“Canada’s children deserve a place that will nurture their development, provide healthy, safe and stimulating learning environments, and encourage social development skills. On behalf of Edmonton City Council, I strongly urge you and your government to reconsider your decision on this very critical issue.
“We ask you to support the preservation of the current early learning and child care agreements that exist between the Government of Canada and the provinces and territories.”
Air Transat flight attendants get new contract
Flight attendants with CUPE’s Air Transat component have voted 88 per cent to accept their new contract.
The new collective agreement promises a 16.5 per cent wage increase over its five-year term. Per diems will also go up and the employer has agreed to cover 100 per cent of the cost of employee uniforms.
And for the first time in the history of the Canadian airline industry, flight attendants will receive a bonus for working over the Christmas and New Year’s holidays.
The union also achieved satisfactory language on issues such as layoffs and rest time between flights.
CUPE represents 1,050 Air Transat flight attendants based in Montreal, Toronto and Vancouver.
Ontario school board workers reject tentative settlement
Educational and instructional assistants with the Thames Valley District School Board in Southern Ontario have rejected a settlement proposal in ratification votes, setting a new strike deadline of 12:01 am, May 11.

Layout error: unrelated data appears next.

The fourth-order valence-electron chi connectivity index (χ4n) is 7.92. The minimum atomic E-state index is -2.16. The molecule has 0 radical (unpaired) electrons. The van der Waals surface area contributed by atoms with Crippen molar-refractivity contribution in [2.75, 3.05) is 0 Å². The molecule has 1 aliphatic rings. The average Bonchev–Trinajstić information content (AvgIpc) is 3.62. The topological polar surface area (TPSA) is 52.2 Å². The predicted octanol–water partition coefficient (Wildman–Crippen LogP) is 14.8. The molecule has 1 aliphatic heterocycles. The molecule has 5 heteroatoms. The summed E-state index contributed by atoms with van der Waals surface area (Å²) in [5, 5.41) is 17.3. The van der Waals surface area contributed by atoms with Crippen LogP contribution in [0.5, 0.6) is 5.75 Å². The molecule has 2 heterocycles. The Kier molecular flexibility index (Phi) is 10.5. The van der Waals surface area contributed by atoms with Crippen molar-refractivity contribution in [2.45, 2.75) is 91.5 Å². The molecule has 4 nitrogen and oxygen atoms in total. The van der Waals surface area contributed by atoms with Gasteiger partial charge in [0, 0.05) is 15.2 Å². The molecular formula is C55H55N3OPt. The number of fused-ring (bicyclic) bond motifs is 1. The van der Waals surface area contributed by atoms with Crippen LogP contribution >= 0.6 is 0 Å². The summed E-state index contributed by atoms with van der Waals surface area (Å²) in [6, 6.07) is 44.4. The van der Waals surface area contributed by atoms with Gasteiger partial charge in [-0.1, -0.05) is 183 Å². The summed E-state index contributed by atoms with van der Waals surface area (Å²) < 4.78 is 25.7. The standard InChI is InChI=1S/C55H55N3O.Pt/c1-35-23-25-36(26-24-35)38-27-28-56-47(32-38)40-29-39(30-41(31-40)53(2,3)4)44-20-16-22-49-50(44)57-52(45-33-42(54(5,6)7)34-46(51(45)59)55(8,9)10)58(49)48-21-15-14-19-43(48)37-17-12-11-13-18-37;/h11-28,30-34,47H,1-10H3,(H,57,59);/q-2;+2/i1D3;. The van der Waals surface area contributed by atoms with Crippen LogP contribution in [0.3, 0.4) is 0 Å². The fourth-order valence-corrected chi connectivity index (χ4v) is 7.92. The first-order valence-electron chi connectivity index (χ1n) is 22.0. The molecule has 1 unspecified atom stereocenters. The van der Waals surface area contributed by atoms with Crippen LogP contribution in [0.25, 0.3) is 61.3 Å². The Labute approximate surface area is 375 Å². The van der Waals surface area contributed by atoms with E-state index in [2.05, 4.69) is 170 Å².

“Our members felt the board’s offer did not go far enough to address the issue of having enough time to complete our work with students,” said CUPE National Representative Jennifer Kaufmann. “We have asked management to return to the negotiating table to try and work out an agreement that will be acceptable to members, and prevent a strike.”
CUPE 4222, unit C, represents 852 permanent and 311 casual assistants who provide care to special needs students in 186 schools in the city of London, and in the counties of Elgin, Oxford and Middlesex. The workers have been in a legal strike position since May 4.
“Our members are standing up for what they believe in and trying to get more time to do their work,” Kaufmann said. “Management has downloaded extra duties without allowing enough work time, and our members feel they have little choice but to go on strike if the board doesn’t table an improved settlement offer.”
Prince Albert city workers support job action
City workers in Prince Albert, Saskatchewan, voted 97 per cent in support of taking job action at a membership meeting this week.
CUPE 882 represents “inside” workers, including employees in administration, aquatics, concessions and playgrounds. The members have been trying to conclude a new agreement for more than two years.
In February, the union negotiating committee thought they had a tentative agreement to recommend to its members. But the employer pulled the offer and CUPE filed an unfair labour practice.
Bargaining is scheduled to resume on May 12.